at a tavern in the woods of America, I took up an old book, in order to
pass away the time while my travelling companions were drinking in the
next room; but seeing the book contained the criticisms of DENNIS, I was
about to lay it down, when the play of 'CATO' caught my eye; and having
been accustomed to read books in which this play was lauded to the
skies, and knowing it to have been written by ADDISON, every line of
whose works I had been taught to believe teemed with wisdom and genius,
I condescended to begin to read, though the work was from the pen of
that _fool_ DENNIS. I read on, and soon began to _laugh_, not at Dennis,
but at Addison. I laughed so much and so loud, that the landlord, who
was in the passage, came in to see what I was laughing at. In short, I
found it a most masterly production, one of the most witty things that I
had ever read in my life. I was delighted with DENNIS, and was heartily
ashamed of my former admiration of CATO, and felt no little resentment
against POPE and SWIFT for their endless reviling of this most able and
witty critic. This, as far as I recollect, was the first _emancipation_
that had assisted me in my reading. I have, since that time, never taken
any thing upon trust: I have judged for myself, trusting neither to the
opinions of writers nor in the fashions of the day. Having been told by
DR. BLAIR, in his lectures on Rhetoric, that, if I meant to write
correctly, I must 'give my days and nights to ADDISON,' I read a few
numbers of the Spectator at the time I was writing my English Grammar: I
gave neither my nights nor my days to him; but I found an abundance of
matter to afford examples _of false grammar_; and, upon a reperusal, I
found that the criticisms of DENNIS might have been extended to this
book too.

77. But that which never ought to have been forgotten by those who were
men at the time, and that which ought to be _made known to every young
man of the present day_, in order that he may be induced to exercise his
own judgment with regard to books, is, the transactions relative to the
writings of SHAKSPEARE, which transactions took place about thirty years
ago. It is still, and it was then much more, the practice to extol every
line of SHAKSPEARE to the skies: not to admire SHAKSPEARE has been
deemed to be a proof of want of understanding and taste. MR. GARRICK,
and some others after him, had their own good and profitable reasons for
crying up the works of this poet. When I was a very little boy, there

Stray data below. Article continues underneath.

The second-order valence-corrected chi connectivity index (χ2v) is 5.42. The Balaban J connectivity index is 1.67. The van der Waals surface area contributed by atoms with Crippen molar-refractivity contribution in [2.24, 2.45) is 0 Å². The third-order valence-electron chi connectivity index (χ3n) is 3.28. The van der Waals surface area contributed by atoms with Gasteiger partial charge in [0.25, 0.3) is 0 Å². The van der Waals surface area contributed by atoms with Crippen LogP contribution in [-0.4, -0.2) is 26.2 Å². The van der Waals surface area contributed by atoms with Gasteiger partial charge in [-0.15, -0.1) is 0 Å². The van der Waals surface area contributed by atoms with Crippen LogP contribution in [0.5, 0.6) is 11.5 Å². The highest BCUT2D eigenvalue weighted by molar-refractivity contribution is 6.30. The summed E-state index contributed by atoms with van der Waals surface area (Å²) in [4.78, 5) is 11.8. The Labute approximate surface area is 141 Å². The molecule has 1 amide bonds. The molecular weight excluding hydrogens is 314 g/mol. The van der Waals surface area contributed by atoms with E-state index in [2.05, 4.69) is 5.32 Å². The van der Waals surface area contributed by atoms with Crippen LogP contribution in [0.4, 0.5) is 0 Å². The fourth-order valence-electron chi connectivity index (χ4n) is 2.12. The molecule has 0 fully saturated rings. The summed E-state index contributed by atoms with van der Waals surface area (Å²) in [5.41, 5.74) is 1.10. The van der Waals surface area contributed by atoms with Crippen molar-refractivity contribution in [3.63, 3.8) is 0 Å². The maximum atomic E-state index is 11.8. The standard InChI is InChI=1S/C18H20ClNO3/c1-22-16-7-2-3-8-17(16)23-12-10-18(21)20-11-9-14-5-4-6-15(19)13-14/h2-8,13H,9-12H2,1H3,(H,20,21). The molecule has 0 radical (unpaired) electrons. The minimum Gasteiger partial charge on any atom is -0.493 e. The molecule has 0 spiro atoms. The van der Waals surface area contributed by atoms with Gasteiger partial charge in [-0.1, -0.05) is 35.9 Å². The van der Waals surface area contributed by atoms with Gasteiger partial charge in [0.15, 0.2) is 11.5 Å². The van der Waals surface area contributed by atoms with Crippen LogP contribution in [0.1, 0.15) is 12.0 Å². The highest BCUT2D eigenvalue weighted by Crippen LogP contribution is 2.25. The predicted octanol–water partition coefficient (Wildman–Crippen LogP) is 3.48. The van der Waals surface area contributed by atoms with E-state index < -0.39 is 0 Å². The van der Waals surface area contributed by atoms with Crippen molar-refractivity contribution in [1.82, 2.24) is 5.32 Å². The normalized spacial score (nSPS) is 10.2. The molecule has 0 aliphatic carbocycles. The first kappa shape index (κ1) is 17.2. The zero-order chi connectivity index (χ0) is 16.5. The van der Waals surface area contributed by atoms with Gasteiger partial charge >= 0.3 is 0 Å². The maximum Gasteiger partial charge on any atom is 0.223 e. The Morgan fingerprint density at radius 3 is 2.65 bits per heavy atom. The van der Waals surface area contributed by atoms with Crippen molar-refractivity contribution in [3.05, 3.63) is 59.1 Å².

was a _jubilee_ in honour of SHAKSPEARE, and as he was said to have
planted a _Mulberry tree_, boxes, and other little ornamental things in
wood, were sold all over the country, as having been made out of the
trunk or limbs of this ancient and sacred tree. We Protestants laugh at
the _relics_ so highly prized by Catholics; but never was a Catholic
people half so much duped by the relics of saints, as this nation was by
the mulberry tree, of which, probably, more wood was sold than would
have been sufficient in quantity to build a ship of war, or a large
house. This madness abated for some years; but, towards the end of the
last century it broke out again with more fury than ever. SHAKSPEARE'S
works were published by BOYDELL, an Alderman of London, at a
subscription of _five hundred pounds for each copy_, accompanied by
plates, each forming a large picture. Amongst the mad men of the day was
a MR. IRELAND, who seemed to be more mad than any of the rest. His
adoration of the poet led him to perform a pilgrimage to an old
farm-house, near Stratford-upon-Avon, said to have been the birth-place
of the poet. Arrived at the spot, he requested the farmer and his wife
to let him search the house for papers, _first going upon his knees_,
and praying, in the poetic style, the gods to aid him in his quest. He
found no papers; but he found that the farmer's wife, in clearing out a
garret some years before, had found some rubbishy old papers which she
had _burnt_, and which had probably been papers used in the wrapping up
of pigs' cheeks to keep them from the bats. 'O, wretched woman!'
exclaimed he; 'do you know what you have done?' 'O dear, no!' said the
woman, half frightened out of her wits: 'no harm, I hope; for the papers
were _very old_; I dare say as old as the house itself.' This threw him
into an additional degree of _excitement_, as it is now fashionably
called: he raved, he stamped, he foamed, and at last quitted the house,
covering the poor woman with very term of reproach; and hastening back
to Stratford, took post-chaise for London, to relate to his brother
madmen the horrible sacrilege of this heathenish woman. Unfortunately
for MR. IRELAND, unfortunately for his learned brothers in the
metropolis, and unfortunately for the reputation of SHAKSPEARE, MR.
IRELAND took with him to the scene of his adoration _a son, about
sixteen years of age_, who was articled to an attorney in London. The
son was by no means so sharply bitten as the father; and, upon returning
to town, he conceived the idea of _supplying the place of the invaluable
papers_ which the farm-house heathen had destroyed. He thought, and he